The time to be outspoken is when or if you have questions or concerns about your experience. If the pressure of the massage is too much or too little or if anything else is uncomfortable, it is only to your benefit to say so. The therapist will not be offended, they are there to make sure you are getting what you want.
4. Clean Up After Yourself
Yes, all the great spas have spa attendants that are there to make sure that the spa is clean and constantly stocked with all the amenities. That does not mean that you should be a slob in the spa.
The spa attendants can’t be everywhere at once, so if you leave things laying around, chances are that other spa-goers will have to work around your mess. Please be courteous to others, use common sense, and do your best not to leave things for other people to deal with.
Items like dirty washcloths, towels and sandals should be placed in hampers. Used razors should not be left out in the shower, they should be disposed of properly. Used hair brushes should also be placed in appropriate areas so they cannot be used again accidentally by someone else. Your robe should be hung up on a wall hanger or generally left out of the way of others when you are not using it. Used beverage cups should also be thrown out when you’re done with them. Put trash in waste bins (duh) — yep, this also applies to spa-going!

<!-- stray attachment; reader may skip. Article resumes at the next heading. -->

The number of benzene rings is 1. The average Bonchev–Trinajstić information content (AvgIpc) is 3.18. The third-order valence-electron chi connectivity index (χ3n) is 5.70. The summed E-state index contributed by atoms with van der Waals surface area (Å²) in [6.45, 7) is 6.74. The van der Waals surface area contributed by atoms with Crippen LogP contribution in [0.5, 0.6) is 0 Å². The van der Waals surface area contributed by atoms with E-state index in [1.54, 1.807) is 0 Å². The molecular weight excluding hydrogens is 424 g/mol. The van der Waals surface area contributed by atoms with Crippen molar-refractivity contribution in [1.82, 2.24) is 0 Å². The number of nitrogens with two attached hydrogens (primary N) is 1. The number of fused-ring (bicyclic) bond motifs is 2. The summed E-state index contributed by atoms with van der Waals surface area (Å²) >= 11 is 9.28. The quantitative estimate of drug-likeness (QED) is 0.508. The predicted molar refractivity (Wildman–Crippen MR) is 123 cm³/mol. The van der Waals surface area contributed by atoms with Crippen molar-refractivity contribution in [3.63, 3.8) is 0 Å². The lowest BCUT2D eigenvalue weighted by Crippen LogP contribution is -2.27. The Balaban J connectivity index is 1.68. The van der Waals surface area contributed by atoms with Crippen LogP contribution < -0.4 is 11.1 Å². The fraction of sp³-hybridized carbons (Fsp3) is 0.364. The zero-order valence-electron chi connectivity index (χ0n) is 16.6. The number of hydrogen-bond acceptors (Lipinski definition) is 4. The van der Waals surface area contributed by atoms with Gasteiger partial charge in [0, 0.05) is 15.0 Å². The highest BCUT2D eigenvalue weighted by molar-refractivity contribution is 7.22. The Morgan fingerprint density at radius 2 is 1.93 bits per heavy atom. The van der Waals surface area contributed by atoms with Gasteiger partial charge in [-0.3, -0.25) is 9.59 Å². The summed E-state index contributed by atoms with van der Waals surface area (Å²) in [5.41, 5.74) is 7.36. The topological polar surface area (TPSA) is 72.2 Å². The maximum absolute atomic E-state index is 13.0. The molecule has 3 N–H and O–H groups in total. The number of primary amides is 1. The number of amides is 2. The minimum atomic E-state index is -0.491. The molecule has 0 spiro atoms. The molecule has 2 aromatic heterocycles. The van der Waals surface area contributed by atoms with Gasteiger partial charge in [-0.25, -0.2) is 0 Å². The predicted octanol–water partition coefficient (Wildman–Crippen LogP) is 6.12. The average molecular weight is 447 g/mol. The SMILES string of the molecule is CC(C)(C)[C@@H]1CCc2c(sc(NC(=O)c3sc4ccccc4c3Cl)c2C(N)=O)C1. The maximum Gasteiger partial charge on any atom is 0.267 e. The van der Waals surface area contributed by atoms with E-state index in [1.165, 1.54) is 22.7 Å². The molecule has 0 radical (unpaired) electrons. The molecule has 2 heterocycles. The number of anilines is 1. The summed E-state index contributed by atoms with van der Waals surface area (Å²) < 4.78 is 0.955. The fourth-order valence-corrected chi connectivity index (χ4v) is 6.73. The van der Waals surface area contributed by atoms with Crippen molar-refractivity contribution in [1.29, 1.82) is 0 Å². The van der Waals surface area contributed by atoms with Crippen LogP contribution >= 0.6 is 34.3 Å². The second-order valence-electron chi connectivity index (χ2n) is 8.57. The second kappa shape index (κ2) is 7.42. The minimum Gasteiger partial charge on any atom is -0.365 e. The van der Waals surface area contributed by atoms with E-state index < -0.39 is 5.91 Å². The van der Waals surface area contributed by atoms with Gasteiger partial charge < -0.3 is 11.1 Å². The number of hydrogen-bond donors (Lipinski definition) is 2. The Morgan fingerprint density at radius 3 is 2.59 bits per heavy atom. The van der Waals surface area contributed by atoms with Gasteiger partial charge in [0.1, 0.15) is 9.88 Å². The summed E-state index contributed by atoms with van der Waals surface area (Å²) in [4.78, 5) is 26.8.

5. Clean Yourself
By this we mean take a shower with soap before your treatment or going into the hot tub. Taking a shower before you hop into the hot tub or pool ensures that very little oil, lotion, sweat, dirt, bacteria, hair product or deodorant gets into the water that you and others will be relaxing in.
After spending time in the pool, Jacuzzi, sauna, or steam room it’s a good idea to rinse off before you hop onto the massage table. If you are going to get a wet treatment like a bath or scrub, then it’s not entirely necessary to rinse off.
Also, brushing your teeth or gargling with mouthwash before a treatment is also nice for both you and your spa therapist/technician if you’ve eaten any time before your treatment. Nobody wants to smell your lunch on your breath for an hour while you are getting a treatment.
6. On the Table: Be Appropriate
We’ve heard an alarming number of stories from massage therapists these days about people who are blatantly inappropriate on the massage table — everything from oversharing to groping attempts and happy ending requests.